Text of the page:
A Baker’s Dozen From 1978

Originally posted May 16, 2007

After I settled on the Moody Blues’ ballad “Driftwood” to kick off this week’s Baker’s Dozen, I was thinking in about four different directions.

I was pondering 1978, which is the year from which this week’s songs come. I thought about the first time I heard the Moody Blues. I thought about belonging to various music clubs over the years, as I believe that’s how I got Octave, the album from which “Driftwood” comes. And I was wondering how many songs in the major rock canon feature French horn.

I’m pretty sure I heard the Moody Blues for the first time at Rick and Rob’s along about 1970, after Rob borrowed a copy of Question of Balance from a friend. I’ve belonged to music clubs about six times over the years and currently subscribe to Yourmusic.com, which is the best – for value provided – service of that type I’ve ever belonged to, if you can do without the absolute latest up-to-the-minute hits. (That’s an utterly unsolicited testimonial, of course.) And I thought instantly of two other songs that, like “Driftwood,” feature a French horn prominently: “You Can’t Always Get What You Want” by the Rolling Stones and the Beatles’ “For No One.” (Anybody have any others?)

But what struck me was pondering 1978. I’ve got a pretty good memory, and many of the things I remember, I recall vividly. And there’s not much about 1978 that stands out. All right, I got married, a union that was later dissolved, and I haven’t forgotten that. But beyond that – and those who have lived through the slow death of a union that was expected to be permanent will understand the ambiguity with which I recall that event – it was a quiet year, at least in my memory.

The interesting thing about that is that it was my first full calendar year in the so-called adult world. I left St. Cloud in December of 1977 for my first newspapering job, in the small town of Monticello about thirty miles away. After some growing pains, I settled into the routine of a weekly newspaper, a routine I stayed with for almost six years. I enjoyed my work there, and did well with it, and I liked living in a small town (about 3,000 people at the time), for the most part.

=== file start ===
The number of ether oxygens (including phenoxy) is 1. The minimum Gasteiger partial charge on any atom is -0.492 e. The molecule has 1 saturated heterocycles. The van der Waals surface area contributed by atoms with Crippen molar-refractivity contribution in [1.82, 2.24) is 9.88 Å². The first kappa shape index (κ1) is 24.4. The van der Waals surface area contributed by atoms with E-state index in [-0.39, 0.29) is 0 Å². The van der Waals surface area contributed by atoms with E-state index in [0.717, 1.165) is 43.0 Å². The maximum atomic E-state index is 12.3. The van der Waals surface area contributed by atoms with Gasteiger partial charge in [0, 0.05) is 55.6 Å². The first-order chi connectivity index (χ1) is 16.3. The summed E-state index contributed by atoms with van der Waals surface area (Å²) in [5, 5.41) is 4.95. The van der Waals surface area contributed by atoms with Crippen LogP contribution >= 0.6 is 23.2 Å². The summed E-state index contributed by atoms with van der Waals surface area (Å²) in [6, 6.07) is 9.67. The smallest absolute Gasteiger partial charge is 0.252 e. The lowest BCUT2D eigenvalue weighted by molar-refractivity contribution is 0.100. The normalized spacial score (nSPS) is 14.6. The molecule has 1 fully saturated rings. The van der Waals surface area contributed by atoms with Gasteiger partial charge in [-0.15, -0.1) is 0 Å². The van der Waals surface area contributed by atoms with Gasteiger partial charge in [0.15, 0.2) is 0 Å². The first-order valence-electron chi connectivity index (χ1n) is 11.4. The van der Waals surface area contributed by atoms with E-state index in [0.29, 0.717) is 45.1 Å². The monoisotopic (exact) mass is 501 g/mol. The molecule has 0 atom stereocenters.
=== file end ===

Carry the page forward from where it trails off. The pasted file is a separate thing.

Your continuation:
But it was a quiet time in my life, not as unsettled as the college years that preceded it, nor, come to think of it, as vibrant as the years in graduate school that followed it. And as I gathered this Baker’s Dozen, I pondered the ancient Chinese curse (or so I have been told it is): May you live in interesting times.

Consider that, along with trying to think of songs with French horn in them.

“Driftwood” by the Moody Blues from Octave

“Doubleback Alley” by the Rutles from The Rutles

“Easy From Now On” by Emmylou Harris from Quarter Moon In A Ten Cent Town

“Before My Heart Finds Out” by Gene Cotton, Ariola single 7675

“Field Of Opportunity” by Neil Young from Comes A Time

“Twins Theme” by Dan Fogelberg & Tim Weisberg from Twin Sons Of Different Mothers

“Let’s All Chant” by Michael Zager Band, Private Stock single 45184

“Miss You” by the Rolling Stones from Some Girls

“Who Are You” by the Who from Who Are You

“’Till You Come Back” by Craig Fuller & Eric Kaz from Craig Fuller & Eric Kaz

“Song On The Radio” by Al Stewart from Time Passages

“Who Do You Love” by Townes Van Zandt from Flyin’ Shoes

“Whenever I Call You ‘Friend’” by Kenny Loggins, Columbia single 10794

A few notes on the songs:

“Doubleback Alley” by the Rutles is, of course, part of one of the great musical spoofs of the rock era. The record The Rutles is the soundtrack to a mock documentary satirizing the rise and fall of the Beatles, of course, done by a troupe that included members of the Monty Python group. The film was at time hilarious, but the music was dead-on, matching the sounds of the Beatles through the years. (The same was true of Archaeology, released at the time Apple released the three mammoth Beatles anthologies.)

“Field Of Opportunity” is from Comes A Time, Neil Young’s return to the countrified roots that he first presented on Harvest in 1972 and would return to from time to time. The record was a major success for Young, but I’ve always gotten the feeling that he was a little bored with it once he released it. I recall reading a comment from him to the effect that he could have stayed in the middle of the road for his career but that the view from the ditch was more interesting.

“Let’s All Chant” by the Michael Zager Band is one of those things that come up in anybody’s player from time to time, I imagine. You know, a song that brings the reaction “Where the hell did I find that and why did I keep it?” Zager’s only Top 40 hit, was featured in the Faye Dunaway film The Eyes of Laura Mars and reached No. 36. I’m still debating whether it stays, although it did turn out to be kind of catchy.

I think, without checking, that this is the first appearance of the Rolling Stones in a Baker’s Dozen, which is interesting, as almost all of their work from, say 1966 through the Seventies is in my RealPlayer. And I think this list has the first appearance by the Who, as well.

The late Townes Van Zandt, despite being little known by the general public, was one of the greatest country and folk writers and performers of his generation, from the start of his career in the mid-1960s up to his death in 1997. Flyin’ Shoes, which included his take on Bo Diddley’s classic, “Who Do You Love,” has just been remastered and re-released.

The female vocal on “Whenever I Call You ‘Friend’” is by Stevie Nicks.

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